An image of Hurricane Sandy taken by the GOES-13 satellite on October 28. This category 1 hurricane was huge, spanning a horizontal distance of about one-third the US continental landmass. The storm came onshore in New Jersey, and gradually moved northeast. The storm disrupted the lives of tens of millions in the eastern US, doing billions of dollars in damage, resulting in over 30 deaths. Visit the National Hurricane Center's webpage on Hurricane Sandy for details.
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Image courtesy of NASA

Hurricanes (also known as Tropical Cyclones)

As a strong hurricane heads towards a vulnerable coast, people take precautions - boarding up houses, packing the car, and evacuating. These massive storms can spell disaster for people in hurricane prone areas, so they are taken seriously. They are the most powerful of all weather systems and they are huge - 340 miles in diameter on average.

Hurricanes form in the tropics over warm ocean water and die down when they move over land or into higher latitudes. These storms are called hurricanes in the Atlantic and typhoons or tropical cyclones in other areas of the world. In the Northern Hemisphere the storms rotate counterclockwise and in the Southern Hemisphere they rotate clockwise due to the Coriolis Effect. At the center of the rotating storm is a small area of calm weather and clear skies called the eye. While the eye may be calm, the area directly around it - called the eyewall - is often the most dangerous part of the storm.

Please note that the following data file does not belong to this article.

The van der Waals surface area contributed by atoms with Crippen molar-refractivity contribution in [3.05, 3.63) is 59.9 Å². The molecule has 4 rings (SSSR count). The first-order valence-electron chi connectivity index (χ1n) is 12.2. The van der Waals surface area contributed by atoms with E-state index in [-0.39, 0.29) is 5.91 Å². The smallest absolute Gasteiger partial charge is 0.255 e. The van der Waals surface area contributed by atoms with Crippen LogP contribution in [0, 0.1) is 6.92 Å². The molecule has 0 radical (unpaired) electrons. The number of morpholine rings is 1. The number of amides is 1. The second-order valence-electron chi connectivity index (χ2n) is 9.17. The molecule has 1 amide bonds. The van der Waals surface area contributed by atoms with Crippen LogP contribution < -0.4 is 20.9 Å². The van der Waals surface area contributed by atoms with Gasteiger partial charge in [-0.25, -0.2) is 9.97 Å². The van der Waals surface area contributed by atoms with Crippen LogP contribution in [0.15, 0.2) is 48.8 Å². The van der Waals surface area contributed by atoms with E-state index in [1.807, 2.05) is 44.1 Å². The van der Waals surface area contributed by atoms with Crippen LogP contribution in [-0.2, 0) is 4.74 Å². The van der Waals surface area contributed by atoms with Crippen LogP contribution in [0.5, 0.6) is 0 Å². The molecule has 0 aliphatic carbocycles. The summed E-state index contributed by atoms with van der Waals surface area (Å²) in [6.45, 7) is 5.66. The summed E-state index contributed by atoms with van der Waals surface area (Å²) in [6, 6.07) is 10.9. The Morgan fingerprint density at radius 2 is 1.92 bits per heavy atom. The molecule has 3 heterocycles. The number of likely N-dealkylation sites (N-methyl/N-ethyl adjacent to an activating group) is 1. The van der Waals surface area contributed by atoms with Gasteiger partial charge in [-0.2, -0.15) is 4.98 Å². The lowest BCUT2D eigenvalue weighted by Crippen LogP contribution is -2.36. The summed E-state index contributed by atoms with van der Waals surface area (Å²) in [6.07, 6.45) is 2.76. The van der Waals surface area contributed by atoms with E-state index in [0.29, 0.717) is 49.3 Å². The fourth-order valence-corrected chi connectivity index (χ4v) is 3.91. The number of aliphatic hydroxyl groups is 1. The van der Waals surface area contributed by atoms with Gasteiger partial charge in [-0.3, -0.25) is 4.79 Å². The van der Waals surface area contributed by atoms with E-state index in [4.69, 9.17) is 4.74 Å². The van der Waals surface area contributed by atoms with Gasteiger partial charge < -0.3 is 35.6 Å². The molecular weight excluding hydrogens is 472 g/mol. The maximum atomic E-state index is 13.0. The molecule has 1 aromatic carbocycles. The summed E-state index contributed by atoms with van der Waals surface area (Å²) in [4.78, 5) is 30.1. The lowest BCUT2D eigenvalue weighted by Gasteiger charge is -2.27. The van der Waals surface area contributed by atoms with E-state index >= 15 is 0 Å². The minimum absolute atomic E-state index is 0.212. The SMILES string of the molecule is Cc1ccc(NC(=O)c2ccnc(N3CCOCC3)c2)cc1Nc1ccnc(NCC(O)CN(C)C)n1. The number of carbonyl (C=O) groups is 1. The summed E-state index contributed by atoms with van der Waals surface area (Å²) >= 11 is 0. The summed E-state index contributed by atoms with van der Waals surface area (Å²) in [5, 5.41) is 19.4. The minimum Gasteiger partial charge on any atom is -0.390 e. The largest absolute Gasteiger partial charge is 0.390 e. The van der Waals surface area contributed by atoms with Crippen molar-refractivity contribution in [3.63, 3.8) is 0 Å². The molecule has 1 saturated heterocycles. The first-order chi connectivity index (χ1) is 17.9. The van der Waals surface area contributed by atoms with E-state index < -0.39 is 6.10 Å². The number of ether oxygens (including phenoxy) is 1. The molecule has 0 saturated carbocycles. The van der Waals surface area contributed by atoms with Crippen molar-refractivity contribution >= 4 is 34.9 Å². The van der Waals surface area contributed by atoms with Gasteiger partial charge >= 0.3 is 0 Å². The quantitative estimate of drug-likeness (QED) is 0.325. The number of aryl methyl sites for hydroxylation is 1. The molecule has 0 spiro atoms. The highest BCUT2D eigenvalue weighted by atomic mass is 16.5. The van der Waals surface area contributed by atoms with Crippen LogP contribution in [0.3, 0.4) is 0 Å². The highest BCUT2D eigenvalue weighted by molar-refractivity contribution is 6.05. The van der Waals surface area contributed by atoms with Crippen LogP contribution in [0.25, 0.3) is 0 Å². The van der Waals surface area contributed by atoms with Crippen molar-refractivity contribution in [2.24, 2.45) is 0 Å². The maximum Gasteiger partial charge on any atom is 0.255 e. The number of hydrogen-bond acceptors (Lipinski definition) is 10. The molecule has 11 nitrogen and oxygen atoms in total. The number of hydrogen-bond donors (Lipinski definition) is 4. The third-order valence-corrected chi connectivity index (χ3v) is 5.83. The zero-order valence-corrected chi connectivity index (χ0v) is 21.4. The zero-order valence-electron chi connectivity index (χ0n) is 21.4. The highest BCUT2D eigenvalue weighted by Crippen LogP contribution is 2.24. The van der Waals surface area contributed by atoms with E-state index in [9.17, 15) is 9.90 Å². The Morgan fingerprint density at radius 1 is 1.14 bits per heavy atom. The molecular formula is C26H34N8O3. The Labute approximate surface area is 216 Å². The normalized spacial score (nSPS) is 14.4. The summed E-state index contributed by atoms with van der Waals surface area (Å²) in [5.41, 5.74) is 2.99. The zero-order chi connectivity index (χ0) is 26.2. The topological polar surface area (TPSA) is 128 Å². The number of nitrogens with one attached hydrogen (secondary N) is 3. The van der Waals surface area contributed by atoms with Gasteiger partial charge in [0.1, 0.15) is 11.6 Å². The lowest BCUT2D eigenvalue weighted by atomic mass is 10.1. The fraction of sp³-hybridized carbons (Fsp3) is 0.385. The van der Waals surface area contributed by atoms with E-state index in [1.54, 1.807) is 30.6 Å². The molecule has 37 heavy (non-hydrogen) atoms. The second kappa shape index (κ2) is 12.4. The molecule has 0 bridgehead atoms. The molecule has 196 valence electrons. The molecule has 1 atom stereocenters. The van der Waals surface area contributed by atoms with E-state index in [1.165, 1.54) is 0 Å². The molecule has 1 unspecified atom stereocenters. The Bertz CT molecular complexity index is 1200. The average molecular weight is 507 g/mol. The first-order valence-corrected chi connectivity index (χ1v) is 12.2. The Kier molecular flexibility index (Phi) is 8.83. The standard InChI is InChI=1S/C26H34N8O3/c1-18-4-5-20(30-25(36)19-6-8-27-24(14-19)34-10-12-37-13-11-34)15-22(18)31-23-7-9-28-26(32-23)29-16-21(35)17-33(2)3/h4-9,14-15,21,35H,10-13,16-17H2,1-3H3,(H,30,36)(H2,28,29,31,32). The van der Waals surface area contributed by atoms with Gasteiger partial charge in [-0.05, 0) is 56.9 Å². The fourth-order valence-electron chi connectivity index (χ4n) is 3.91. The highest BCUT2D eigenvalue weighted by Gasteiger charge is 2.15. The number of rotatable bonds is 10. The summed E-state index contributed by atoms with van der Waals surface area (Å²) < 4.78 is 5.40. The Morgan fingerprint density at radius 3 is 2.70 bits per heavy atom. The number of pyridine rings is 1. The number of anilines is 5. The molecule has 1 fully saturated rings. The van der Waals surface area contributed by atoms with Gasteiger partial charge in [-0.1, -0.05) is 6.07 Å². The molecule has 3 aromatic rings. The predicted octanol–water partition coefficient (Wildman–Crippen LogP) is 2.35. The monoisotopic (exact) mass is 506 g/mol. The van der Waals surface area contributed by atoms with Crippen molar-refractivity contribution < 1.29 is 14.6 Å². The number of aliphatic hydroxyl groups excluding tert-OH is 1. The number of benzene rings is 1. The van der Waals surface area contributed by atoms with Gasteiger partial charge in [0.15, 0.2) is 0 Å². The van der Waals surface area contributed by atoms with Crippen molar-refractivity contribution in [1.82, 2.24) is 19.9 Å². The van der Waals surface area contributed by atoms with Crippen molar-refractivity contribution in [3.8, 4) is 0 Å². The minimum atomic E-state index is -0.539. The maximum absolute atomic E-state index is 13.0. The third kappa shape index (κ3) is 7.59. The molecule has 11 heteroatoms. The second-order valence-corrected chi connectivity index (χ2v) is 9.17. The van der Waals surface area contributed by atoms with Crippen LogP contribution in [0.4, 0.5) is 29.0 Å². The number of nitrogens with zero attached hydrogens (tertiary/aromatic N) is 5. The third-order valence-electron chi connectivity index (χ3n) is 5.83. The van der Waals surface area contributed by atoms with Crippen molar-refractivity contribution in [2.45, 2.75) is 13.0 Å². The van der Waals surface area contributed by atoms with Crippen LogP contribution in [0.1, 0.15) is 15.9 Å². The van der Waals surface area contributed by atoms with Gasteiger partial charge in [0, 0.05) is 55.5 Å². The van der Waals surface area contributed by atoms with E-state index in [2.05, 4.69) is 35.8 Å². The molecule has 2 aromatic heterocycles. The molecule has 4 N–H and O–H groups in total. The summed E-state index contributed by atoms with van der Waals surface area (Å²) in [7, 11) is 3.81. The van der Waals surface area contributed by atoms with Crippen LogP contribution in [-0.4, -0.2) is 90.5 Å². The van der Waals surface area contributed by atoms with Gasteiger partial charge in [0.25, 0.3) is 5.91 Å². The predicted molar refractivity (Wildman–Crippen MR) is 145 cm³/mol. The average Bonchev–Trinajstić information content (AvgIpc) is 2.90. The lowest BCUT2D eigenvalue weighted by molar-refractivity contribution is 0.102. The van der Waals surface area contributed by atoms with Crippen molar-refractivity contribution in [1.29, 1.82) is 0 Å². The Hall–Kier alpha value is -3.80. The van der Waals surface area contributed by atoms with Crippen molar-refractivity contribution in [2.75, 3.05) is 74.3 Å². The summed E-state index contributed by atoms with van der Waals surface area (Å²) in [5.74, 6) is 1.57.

Hurricane damage in coastal areas is often due to storm surge, which floods coastal areas. Strong waves and wind also batter coastal areas. Hurricanes also cause a tremendous amount of rain. Not all storms are the same. Large and strong storms cause much more damage than small storms. Scales are used to describe the size of a hurricane. In the Atlantic and Eastern Pacific, the Saffir-Simpson Hurricane Scale is used.

As hurricanes move, meteorologists try to forecast where and when the storm will reach land in order to warn people. Hurricanes are tracked over large distances with weather satellites. To forecast where the storm will go, meteorologists use computer models that take into account factors of the storm and the atmosphere. Since 1953 each hurricane has been given a name to help warn people that a storm was on its way.

In the North Atlantic, hurricanes typically happen between June 1st and November 30th. This is known as hurricane season. More hurricanes form in the North Atlantic between August and September than any other time of year. Other regions of the world have somewhat different timing of hurricane season, but in all areas the season overlaps with the summer months when the warmest temperatures fuel the powerful storms.

Last modified April 29, 2016 by Jennifer Bergman.

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